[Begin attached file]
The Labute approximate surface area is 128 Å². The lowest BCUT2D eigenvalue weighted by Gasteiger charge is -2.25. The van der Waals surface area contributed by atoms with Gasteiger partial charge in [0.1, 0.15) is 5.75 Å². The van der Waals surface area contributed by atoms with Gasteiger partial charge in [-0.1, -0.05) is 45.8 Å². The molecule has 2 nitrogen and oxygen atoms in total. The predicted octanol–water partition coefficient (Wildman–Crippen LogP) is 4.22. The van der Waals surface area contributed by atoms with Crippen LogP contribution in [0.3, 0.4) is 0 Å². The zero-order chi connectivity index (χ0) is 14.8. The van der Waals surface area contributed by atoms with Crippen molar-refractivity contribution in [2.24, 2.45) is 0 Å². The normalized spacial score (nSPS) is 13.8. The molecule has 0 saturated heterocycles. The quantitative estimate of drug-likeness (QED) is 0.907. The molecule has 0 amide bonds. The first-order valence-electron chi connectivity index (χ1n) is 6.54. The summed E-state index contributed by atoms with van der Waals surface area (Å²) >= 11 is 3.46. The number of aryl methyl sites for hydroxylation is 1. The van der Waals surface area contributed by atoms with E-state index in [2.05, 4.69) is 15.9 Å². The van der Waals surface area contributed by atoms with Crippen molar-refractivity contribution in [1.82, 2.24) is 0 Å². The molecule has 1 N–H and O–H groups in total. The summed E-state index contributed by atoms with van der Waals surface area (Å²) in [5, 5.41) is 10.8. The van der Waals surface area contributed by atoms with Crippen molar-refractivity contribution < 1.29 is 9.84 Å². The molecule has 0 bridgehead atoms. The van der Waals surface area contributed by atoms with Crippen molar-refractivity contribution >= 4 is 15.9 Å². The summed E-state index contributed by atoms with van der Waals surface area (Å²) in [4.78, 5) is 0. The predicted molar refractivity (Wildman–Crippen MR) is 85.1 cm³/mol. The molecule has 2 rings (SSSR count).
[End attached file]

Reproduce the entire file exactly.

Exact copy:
The Labute approximate surface area is 128 Å². The lowest BCUT2D eigenvalue weighted by Gasteiger charge is -2.25. The van der Waals surface area contributed by atoms with Gasteiger partial charge in [0.1, 0.15) is 5.75 Å². The van der Waals surface area contributed by atoms with Gasteiger partial charge in [-0.1, -0.05) is 45.8 Å². The molecule has 2 nitrogen and oxygen atoms in total. The predicted octanol–water partition coefficient (Wildman–Crippen LogP) is 4.22. The van der Waals surface area contributed by atoms with Crippen LogP contribution in [0.3, 0.4) is 0 Å². The zero-order chi connectivity index (χ0) is 14.8. The van der Waals surface area contributed by atoms with Crippen molar-refractivity contribution in [2.24, 2.45) is 0 Å². The normalized spacial score (nSPS) is 13.8. The molecule has 0 saturated heterocycles. The quantitative estimate of drug-likeness (QED) is 0.907. The molecule has 0 amide bonds. The first-order valence-electron chi connectivity index (χ1n) is 6.54. The summed E-state index contributed by atoms with van der Waals surface area (Å²) >= 11 is 3.46. The number of aryl methyl sites for hydroxylation is 1. The van der Waals surface area contributed by atoms with E-state index in [2.05, 4.69) is 15.9 Å². The van der Waals surface area contributed by atoms with Crippen molar-refractivity contribution in [1.82, 2.24) is 0 Å². The molecule has 1 N–H and O–H groups in total. The summed E-state index contributed by atoms with van der Waals surface area (Å²) in [5, 5.41) is 10.8. The van der Waals surface area contributed by atoms with Crippen molar-refractivity contribution < 1.29 is 9.84 Å². The molecule has 0 bridgehead atoms. The van der Waals surface area contributed by atoms with Crippen molar-refractivity contribution >= 4 is 15.9 Å². The summed E-state index contributed by atoms with van der Waals surface area (Å²) in [4.78, 5) is 0. The predicted molar refractivity (Wildman–Crippen MR) is 85.1 cm³/mol. The molecule has 2 rings (SSSR count).